Do you struggle as a parent to get your kids to stay focused ALL day through school, and after? Could it be what they are eating, or perhaps what they are not eating? Nutrition is important for all of us, but especially in a growing child’s body and brain. They need everything they can get for their growing and changing bodies, and to keep up with the demands of school and after-school activities. Let’s support them as best as we can, to help them achieve their goals and stay healthy throughout the school year by providing the right foods, and eliminating the wrong foods.
Start the day off right by providing a nutritious breakfast. Feeding them “whole grain cereal” with fruit? Not a good choice. And here’s why. The combination of cereal and fruit is bad for blood sugar control. These are both carbohydrates and sugars. They will create a spike in glucose, providing initial energy and alertness. But come 2 hours later, the glucose drops, and your child is now sleepy in class at 9 or 10 am. The energy has burned off. The nutrient quality of most processed cereals is also poor, despite the fact they have been fortified with synthetic nutrients. Most of them have corn syrup added, and some have food coloring. (And most of them are really not “Whole” grains, they are grains processed into flour with nutrients removed).
So what do you feed them at breakfast? Protein and healthy fats are the names of the game! They will maintain their energy for a longer period of time. The protein and fats also feed the brain. Our brain is made of mostly fat, so healthy fats at breakfast are absolutely key to mental alertness, brain function, and development, and also help curb sugar cravings later on.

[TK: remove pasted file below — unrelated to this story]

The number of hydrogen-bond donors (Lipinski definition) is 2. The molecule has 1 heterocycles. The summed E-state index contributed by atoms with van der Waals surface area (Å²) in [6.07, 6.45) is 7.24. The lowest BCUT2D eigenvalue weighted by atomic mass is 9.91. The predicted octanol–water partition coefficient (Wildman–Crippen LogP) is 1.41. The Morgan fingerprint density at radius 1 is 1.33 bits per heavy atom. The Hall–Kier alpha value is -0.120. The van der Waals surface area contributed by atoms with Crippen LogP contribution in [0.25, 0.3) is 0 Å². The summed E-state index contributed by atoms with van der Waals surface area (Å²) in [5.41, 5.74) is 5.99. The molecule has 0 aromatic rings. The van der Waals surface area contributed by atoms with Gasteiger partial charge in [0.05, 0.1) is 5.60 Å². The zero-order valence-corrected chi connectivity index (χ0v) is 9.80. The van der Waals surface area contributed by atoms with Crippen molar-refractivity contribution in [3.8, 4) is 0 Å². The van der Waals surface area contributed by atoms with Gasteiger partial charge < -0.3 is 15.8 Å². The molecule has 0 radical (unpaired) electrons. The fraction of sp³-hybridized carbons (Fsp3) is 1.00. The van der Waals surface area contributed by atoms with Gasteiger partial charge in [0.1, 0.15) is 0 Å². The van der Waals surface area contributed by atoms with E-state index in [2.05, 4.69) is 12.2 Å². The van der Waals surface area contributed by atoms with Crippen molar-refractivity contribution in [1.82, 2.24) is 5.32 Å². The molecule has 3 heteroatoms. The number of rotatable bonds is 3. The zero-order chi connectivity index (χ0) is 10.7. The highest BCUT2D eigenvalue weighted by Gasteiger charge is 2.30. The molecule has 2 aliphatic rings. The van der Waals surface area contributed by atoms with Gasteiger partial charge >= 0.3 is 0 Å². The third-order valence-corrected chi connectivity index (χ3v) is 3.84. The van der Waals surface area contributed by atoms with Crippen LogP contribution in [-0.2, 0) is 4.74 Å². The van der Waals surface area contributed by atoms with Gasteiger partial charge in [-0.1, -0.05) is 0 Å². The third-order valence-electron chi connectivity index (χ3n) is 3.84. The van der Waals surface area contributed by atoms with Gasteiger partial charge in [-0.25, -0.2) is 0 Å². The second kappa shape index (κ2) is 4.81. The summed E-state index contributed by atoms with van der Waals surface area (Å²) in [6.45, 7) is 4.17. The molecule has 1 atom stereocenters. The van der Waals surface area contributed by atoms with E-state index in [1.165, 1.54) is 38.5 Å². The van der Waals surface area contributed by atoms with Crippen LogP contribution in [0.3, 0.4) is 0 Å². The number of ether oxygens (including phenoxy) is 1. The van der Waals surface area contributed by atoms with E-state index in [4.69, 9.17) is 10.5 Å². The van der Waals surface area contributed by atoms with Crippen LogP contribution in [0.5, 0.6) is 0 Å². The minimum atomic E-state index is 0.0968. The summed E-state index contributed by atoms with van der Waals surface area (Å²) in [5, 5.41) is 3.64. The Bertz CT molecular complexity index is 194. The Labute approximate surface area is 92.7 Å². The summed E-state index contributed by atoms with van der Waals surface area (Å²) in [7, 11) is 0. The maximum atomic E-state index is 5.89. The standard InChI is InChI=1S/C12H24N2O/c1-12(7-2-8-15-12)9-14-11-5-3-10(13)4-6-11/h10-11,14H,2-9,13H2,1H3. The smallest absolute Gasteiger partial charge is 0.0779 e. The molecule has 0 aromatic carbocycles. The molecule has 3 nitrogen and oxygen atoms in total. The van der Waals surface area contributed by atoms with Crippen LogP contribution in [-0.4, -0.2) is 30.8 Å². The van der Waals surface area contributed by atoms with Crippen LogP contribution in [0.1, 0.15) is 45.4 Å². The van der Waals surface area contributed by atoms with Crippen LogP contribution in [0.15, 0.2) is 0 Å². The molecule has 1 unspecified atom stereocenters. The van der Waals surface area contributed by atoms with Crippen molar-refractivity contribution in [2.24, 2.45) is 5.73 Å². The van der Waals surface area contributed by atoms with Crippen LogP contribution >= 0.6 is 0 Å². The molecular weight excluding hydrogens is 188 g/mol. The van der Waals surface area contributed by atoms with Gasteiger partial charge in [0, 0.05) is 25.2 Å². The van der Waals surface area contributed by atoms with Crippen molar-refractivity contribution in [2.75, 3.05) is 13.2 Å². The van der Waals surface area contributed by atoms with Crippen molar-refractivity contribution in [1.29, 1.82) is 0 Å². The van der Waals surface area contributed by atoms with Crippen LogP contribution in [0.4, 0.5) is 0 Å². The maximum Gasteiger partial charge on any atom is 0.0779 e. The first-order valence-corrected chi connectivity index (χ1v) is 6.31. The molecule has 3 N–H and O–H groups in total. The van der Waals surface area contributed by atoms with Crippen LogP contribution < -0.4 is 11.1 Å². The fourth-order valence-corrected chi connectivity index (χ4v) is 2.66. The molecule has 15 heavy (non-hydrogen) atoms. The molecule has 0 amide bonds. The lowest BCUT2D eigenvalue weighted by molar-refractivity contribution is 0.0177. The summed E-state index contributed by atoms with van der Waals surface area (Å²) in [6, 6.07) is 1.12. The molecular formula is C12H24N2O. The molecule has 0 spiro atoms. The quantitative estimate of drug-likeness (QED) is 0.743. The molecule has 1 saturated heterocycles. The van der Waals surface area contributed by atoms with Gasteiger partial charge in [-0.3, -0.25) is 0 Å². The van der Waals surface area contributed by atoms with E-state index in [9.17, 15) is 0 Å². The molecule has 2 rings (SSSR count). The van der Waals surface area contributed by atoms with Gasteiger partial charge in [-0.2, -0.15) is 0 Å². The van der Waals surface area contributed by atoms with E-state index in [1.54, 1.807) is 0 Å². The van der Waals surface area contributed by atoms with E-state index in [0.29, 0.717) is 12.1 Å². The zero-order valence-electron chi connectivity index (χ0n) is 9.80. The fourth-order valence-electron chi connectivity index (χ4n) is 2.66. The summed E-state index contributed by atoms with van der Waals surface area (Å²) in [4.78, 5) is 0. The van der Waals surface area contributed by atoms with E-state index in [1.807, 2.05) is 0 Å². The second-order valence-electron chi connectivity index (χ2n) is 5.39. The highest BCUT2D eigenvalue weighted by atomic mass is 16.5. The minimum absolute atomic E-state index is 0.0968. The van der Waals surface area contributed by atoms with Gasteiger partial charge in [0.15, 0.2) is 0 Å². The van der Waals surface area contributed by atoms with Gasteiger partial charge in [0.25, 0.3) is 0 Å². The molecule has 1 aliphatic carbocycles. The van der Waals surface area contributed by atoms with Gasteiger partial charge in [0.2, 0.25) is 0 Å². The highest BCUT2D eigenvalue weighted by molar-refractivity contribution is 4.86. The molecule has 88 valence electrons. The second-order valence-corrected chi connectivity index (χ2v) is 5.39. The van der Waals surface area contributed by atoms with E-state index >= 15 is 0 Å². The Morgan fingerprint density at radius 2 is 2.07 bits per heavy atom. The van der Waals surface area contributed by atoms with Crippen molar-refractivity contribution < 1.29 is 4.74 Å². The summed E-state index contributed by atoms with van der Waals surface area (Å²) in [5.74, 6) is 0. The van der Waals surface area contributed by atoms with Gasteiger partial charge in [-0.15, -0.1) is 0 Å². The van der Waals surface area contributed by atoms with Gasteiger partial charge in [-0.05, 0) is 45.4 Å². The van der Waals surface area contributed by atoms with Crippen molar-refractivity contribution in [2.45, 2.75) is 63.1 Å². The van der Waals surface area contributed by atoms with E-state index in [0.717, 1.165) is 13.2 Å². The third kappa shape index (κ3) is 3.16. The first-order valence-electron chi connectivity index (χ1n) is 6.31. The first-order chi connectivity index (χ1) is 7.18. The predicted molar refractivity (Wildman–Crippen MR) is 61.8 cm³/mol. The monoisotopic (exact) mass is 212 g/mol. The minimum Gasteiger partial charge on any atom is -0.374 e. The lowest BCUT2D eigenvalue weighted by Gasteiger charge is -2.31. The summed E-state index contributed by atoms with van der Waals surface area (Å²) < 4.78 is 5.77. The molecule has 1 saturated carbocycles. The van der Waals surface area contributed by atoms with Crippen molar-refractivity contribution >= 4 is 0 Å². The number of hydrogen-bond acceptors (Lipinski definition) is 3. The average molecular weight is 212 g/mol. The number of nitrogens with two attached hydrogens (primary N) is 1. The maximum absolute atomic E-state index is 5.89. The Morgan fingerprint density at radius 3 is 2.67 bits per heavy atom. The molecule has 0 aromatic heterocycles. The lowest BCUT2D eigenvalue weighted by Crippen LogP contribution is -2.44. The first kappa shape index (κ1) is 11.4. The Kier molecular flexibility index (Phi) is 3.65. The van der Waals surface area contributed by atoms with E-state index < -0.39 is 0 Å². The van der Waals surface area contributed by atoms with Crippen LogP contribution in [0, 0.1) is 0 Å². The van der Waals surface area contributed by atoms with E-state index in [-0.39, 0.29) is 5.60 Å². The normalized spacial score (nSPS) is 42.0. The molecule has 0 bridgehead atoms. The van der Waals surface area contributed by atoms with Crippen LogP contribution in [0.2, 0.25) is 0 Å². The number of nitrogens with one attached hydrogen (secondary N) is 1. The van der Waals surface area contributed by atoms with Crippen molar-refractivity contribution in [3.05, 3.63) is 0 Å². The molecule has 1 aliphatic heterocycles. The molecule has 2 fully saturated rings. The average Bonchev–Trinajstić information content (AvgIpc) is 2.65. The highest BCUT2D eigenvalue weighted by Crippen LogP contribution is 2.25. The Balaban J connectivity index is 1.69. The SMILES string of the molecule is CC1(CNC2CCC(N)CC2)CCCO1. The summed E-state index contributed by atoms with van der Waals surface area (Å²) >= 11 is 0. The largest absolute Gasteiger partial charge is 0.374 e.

Here are my favorite picks for breakfast ideas:
Eggs are only 78 calories per egg, 6 gms of protein, and contain Vitamin D, A, B12, and B6. Scrambled, omelets full of vegetables, or poached. Or plan ahead and have several hard-boiled eggs on hand ready to go. My personal favorite is egg muffins! Make these ahead of time, and store them in the fridge for up to 3 days. Make them like you will make an omelet. Directions: Sauté up spinach, kale, zucchini, bell peppers, mushrooms, asparagus, or any vegetable, in olive oil. Add sea salt. In a bowl whip up 5 eggs to make 6 muffins or 10 for a dozen. Add herbs or seasonings of your choice. (I like Herbs du Provence). Mix in the sautéed vegetables. You can sprinkle a little cheese of your choice for flavor. Spoon into muffin tins greased with coconut oil or organic butter, and bake at 400 for 20 minutes. Enjoy!
2- Protein Smoothie or Smoothie
Use a high-quality protein powder (I recommend a vegan one, avoid whey and soy). Make sure the smoothie contains more vegetables than fruit, otherwise it will be too much sugar! Add in superfoods like chia seeds, hemp seeds, wheat grass (especially if getting them to eat their veggies is a challenge), and ground flax seeds. Be sure to add 2 tsp coconut oil for their healthy fat dose.
3- Steel Cut Oats
These are lower glycemic index scales compared to regular cereal or oatmeal. So the carbohydrate is slowly burned off, avoiding a sugar crash. Add in coconut oil, superfoods, nuts, seeds, cinnamon, dried cranberries, or other fruit for extra nutrition and flavor. Save time and soak the night before in a jar.
4- Sprouted GrainToast
with either avocado and tomato or nut butter if not allergic. Almond butter has a healthier type of fat compared to peanut butter. And sprouted grain bread has 4 grams of protein per slice! And it is a true whole grain, unlike most “whole wheat or whole grain” versions of bread.
5- Homemade Pancakes or Waffles
Made with coconut, almond, or oat flour, and mashed bananas or apple sauce. Use healthy oil such as flax, walnut, or coconut oil in place of Canola or corn oil. Top with organic maple syrup, or crushed fruit. Be sure to serve it with protein!